Maine is filled with amazing nonprofit organizations, making a huge positive impact in our communities. This month, I invited some experts in the field to share their perspectives on effective nonprofit marketing.
Karen Schaller is an independent database consultant in the Bangor area. For over a decade, she has been helping nonprofits optimize their campaign efforts by better utilizing their fundraising software. Karen shares some words of wisdom this week about how nonprofit professionals can make the best use of their donor databases.
“Many expressions have been used to describe the donor database: ‘scary,’ ‘tedious,’ ‘a nightmare’ – you get the idea, and I’m sure you can add to this list. That said, though, imagine defining your database as ‘effective,’ ‘valuable,’ ‘reliable,’ even ‘fun’ (okay, that’s probably going too far unless you’re unusual like me). The point is, your database can be effective and it’s not necessary to endure these negative emotions when you get anywhere near it.
Here are two important points for creating and maintaining a donor database to support your development and fundraising efforts.
Number 1 – Get the right person(s) for the job.
As a development professional, you need good data to do your job. That means you need a good data-entry person: a valued member of the team who understands the reasons for entering various types of information, with an aptitude for detail – in other words, someone naturally motivated to be thorough and consistent. Define the data-entry position clearly, and hire to that definition. If you assign database maintenance to someone hired for another purpose, or if you don’t train your staff to use the database, you’re more likely to find errors and inconsistencies in your data. Also, consider pay level when defining the data-entry position. Database maintenance requires a certain level of skill, motivation, and value, and the rate of pay should reflect an appropriate degree of expectation.
Number 2 – The software is only as good as the data.
No software, regardless of its complexity, cost, or reputation, will magically give you the information you need if the data is missing or entered inconsistently. It’s important to understand the functional definitions of your database fields to systematically name the data you enter.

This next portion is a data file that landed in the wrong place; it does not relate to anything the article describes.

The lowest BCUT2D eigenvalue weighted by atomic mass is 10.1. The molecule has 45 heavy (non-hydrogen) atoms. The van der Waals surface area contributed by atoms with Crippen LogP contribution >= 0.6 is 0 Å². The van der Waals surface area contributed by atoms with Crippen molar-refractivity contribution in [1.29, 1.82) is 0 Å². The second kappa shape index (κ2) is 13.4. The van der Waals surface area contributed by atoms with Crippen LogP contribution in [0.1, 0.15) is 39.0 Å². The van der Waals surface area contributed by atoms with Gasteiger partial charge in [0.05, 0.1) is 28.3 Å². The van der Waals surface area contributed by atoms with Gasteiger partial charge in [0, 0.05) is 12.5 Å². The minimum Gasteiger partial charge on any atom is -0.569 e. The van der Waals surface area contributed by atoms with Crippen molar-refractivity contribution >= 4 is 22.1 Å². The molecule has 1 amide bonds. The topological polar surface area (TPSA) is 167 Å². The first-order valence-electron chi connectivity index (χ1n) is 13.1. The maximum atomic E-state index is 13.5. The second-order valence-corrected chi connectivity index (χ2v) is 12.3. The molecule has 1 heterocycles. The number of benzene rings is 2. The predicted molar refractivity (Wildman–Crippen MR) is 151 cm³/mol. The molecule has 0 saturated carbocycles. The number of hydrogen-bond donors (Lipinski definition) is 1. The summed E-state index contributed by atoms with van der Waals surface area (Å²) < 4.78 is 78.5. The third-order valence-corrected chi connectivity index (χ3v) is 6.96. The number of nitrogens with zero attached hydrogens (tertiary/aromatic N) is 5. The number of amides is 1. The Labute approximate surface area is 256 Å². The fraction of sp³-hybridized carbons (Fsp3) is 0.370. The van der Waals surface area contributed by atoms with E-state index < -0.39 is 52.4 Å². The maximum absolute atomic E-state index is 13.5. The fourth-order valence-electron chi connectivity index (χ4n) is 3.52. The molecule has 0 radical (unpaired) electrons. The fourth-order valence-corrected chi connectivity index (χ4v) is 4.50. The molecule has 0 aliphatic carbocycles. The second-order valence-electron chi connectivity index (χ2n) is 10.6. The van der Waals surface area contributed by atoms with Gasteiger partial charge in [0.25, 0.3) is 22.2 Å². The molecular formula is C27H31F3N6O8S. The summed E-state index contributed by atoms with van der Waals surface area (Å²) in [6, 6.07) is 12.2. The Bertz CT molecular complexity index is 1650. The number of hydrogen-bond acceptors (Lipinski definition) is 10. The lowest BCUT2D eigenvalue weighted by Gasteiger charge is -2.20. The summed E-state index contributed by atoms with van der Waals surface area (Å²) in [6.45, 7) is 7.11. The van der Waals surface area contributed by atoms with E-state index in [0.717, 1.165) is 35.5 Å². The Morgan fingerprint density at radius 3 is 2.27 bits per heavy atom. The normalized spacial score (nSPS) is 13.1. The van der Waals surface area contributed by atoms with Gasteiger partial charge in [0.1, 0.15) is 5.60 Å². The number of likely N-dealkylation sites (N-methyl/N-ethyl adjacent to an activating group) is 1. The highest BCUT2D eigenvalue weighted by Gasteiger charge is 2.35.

Example A: Accurate coding of gifts is critical to analyzing your fundraising results. To define your organization’s campaigns, funds, and appeals, and to be sure they’re applied correctly to every gift, it’s important to understand what the terms ‘campaign,’ ‘fund,’ and ‘appeal’ represent in your database. Without grasping the specific purpose behind each term, you won’t be able to use them correctly when coding your gifts.
Imagine having some gifts applied to the Annual Campaign with an appeal of Appeal Letter Fall, while other gifts are applied to a Fall Mailing Campaign with the appeal left blank. Discrepancies like this will significantly impact your ability to generate accurate reports – on both overall campaign efforts and the individual solicitations that bring money into those efforts. To avoid this confusion, create a visual coding chart explaining the relationship between your campaigns, funds, and appeals. Use this chart as a data entry guide. If an appeal is clearly defined as a solicitation within a campaign, for example, both of the above gifts should have the same coding: Annual Campaign and Appeal Letter Fall.
Example B: Use good naming conventions so that codes representing associated data will all sort together. For instance, we might verbally use board member attribute codes like Current Board or Past Board. However, this format puts the two codes in different places on an alphabetical database list. It also leaves room for duplicate coding errors, such as creating Former Board as a new code because the coder didn’t see the Past Board option further down the list.
For well-organized data, use a consistent structure, like Board Current and Board Past, to group related codes and make things easier to find. Compare the two columns of attributes below. The formatting approach on the right creates a much more uniform coding system which, if applied throughout your database, will make your data more user-friendly.
|2012 5K||5K Runner 2011|
|5K 2011 runner||5K Runner 2012|
|5-K Run volunteer||5K Volunteer 2011|
|Address is missing||5K Volunteer 2012|
|Board Household||Advisor Past|
|Current Board||Board Current|
|Current Volunteer||Board Household|
|Former Advisor||Board Past|
|Incomplete address||Mail-1x Year Fall|
|Past Board||Mail-1x Year Spring|
|Past Volunteer||Mail-Address Incomplete|
|Research address||Mail-Address Research|
|Volunteer 5k||Volunteer Current|
|Wants one mailing in the fall||Volunteer Past|
Your database doesn’t have to be a monster! When you understand its function and terminology, and maintain consistent data, it can be a valuable tool. A well-maintained database not only keeps information easy to find and interpret – it saves you time and energy.”
You can learn more about Karen Schaller and her work at www.karenschaller.com.